Seniors Housing Business

MAY-JUN 2018

Seniors Housing Business is the magazine that helps you navigate the evolution of the seniors housing industry.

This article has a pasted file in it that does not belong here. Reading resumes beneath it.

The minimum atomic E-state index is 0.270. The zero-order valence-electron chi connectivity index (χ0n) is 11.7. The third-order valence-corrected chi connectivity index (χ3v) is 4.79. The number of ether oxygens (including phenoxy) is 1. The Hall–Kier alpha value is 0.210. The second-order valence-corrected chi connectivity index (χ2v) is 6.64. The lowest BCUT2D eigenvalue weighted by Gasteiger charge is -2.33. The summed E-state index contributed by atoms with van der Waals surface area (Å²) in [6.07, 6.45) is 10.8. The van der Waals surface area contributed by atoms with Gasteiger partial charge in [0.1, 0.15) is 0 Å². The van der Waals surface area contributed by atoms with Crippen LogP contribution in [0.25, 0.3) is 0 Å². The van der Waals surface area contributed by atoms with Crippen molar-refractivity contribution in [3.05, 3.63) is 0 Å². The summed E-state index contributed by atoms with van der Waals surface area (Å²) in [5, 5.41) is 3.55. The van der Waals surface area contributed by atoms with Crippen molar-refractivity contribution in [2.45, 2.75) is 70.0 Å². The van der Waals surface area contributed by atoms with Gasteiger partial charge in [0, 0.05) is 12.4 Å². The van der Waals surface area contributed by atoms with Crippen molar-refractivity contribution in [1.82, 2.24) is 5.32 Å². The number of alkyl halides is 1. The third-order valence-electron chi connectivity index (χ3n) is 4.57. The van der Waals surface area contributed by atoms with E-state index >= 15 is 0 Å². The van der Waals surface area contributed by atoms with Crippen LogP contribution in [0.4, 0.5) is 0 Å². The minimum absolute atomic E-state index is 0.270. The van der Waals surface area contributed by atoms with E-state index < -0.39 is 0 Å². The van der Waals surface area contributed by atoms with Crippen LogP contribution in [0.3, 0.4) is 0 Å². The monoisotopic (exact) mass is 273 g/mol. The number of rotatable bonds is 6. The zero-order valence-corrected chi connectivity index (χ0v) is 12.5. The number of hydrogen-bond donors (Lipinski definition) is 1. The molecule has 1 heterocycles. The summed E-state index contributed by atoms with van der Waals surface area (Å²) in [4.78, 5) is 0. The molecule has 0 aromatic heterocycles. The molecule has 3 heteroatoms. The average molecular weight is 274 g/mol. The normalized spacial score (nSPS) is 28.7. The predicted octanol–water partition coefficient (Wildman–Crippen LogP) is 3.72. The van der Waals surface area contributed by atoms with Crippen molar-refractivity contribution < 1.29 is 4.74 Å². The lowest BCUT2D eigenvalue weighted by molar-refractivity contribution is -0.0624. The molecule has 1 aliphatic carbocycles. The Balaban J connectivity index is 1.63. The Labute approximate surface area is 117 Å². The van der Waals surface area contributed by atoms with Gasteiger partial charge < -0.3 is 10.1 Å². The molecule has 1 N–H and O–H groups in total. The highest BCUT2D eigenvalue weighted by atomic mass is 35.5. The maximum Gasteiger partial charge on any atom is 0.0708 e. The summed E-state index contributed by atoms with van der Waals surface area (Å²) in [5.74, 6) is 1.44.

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Page 29 of 40 29 May-June 2018 n Seniors Housing Business visit us @ Eastern Region Lawrence Brin (301) 841-6484 Central Region David Sharp (312) 488-4524 Western Region Jason McMeen (312) 288-8603 FHA Group Head Brett Patrick (303) 757-2148 Hey Ginger, I heard Midcap is closing short term bridge to HUD loans at sub 400 spreads. They don't broker the bridge, they use their own capital and make all the decisions! I can't wait to hear what they come up with next. Psssst… A nod to combo projects Properties that offer both assisted living and memory care are finding favor with investors. They understand that the average age of an assisted living resident is 87, and who by that age prob- ably already has some memory problems. "Investors owning independent- and assisted living-only properties don't want to lose residents to a stand-alone memory care build- ing," says Chad Elliott, manag- ing director of the mergers and acquisitions group at financial ser- vices firm Lancaster Pollard. He is based in the company's Philadel- phia office. "Investors like proper- ties with a continuum of care so that residents can step into higher acuity care as needed within their network." National Health Investors, a healthcare REIT (NYSE: NHI), owns about 220 properties, most of which are seniors housing proj- ects, along with skilled nursing and medical office buildings and specialty hospitals. "We favor buildings with a combination of assisted living and memory care," says Kevin Pascoe, chief invest- ment officer at NHI, which is based in Murfreesboro, Tennessee. NHI and Bickford Senior Liv- ing have developed a handful of ground-up projects that offer both assisted living and memory care units. The projects include a total of about 60 units — 44 assisted living units and 16 memory care units. Assisted living buildings with memory care offer residents and their families more options, says Pascoe. If an assisted living resi- dent develops memory problems, the elder can move to the memory section of the building, thereby avoiding a disruptive relocation for the elder and the family. Other considerations come into play for investors. For example, stand-alone memory care build- ings are typically smaller than properties that also include assisted living units. The projects require less land and are less costly to develop. "It's a double-edged sword," says Pascoe. NHI's typical stand-alone mem- ory care buildings include about 30 to 40 units, which makes them efficient. However, a small build- ing of 40 units that loses just four residents has a 10 percent decline in occupancy. "That's a head- wind," says Pascoe. He adds that NHI owns several stand-alone memory care proper- ties, noting that those properties still play an important role in the sector. But stand-alone commu- nities require an operator highly experienced in the field of memory care. Eye-opening survey A recent survey of investors con- ducted by commercial real estate services firm JLL showed that seniors housing overall ranked third among 24 commercial and multifamily subsectors in 2018 for best investment and development prospects. But 56 percent of investors said stand-alone memory care facilities were not desirable, while 81 per- cent said assisted living buildings with or without a memory care unit were desirable. Also, 97 percent of respondents said the most desirable property was an independent and assisted living building with or with- out a memory care unit. Stand- alone skilled nursing facilities were viewed as the least desir- able property by 70 percent of the respondents. Generally, investment returns are lower for stand-alone memory care buildings than for those that also include assisted living, say sources. The average investment return for seniors housing prop- erties is about 14 percent. Higher levels of care require more staffing, which cuts into profit margins. Cap rates for well located, high- quality, memory-care-only proper- ties are currently about 8 percent compared with about 6.75 to 7.5 percent for combination assisted living and memory care buildings, say sources. Lancaster Pollard recently mar- keted a portfolio of properties in Northern California that included two stand-alone memory care buildings. The memory care build- ings were also marketed sepa- rately, but were much less desir- able on a stand-alone basis, says Elliott. "A meaningful number of investors are not interested in stand-alone memory care." The case for memory care Stand-alone memory care still has a place in the sector, according to sources. Done right, memory- care-only properties are the facili- ties that can best manage and treat residents with memory loss. Memory care provider Silverado operates 36 stand-alone memory care properties. The Irvine, Cal- ifornia-based company has four new projects under development.

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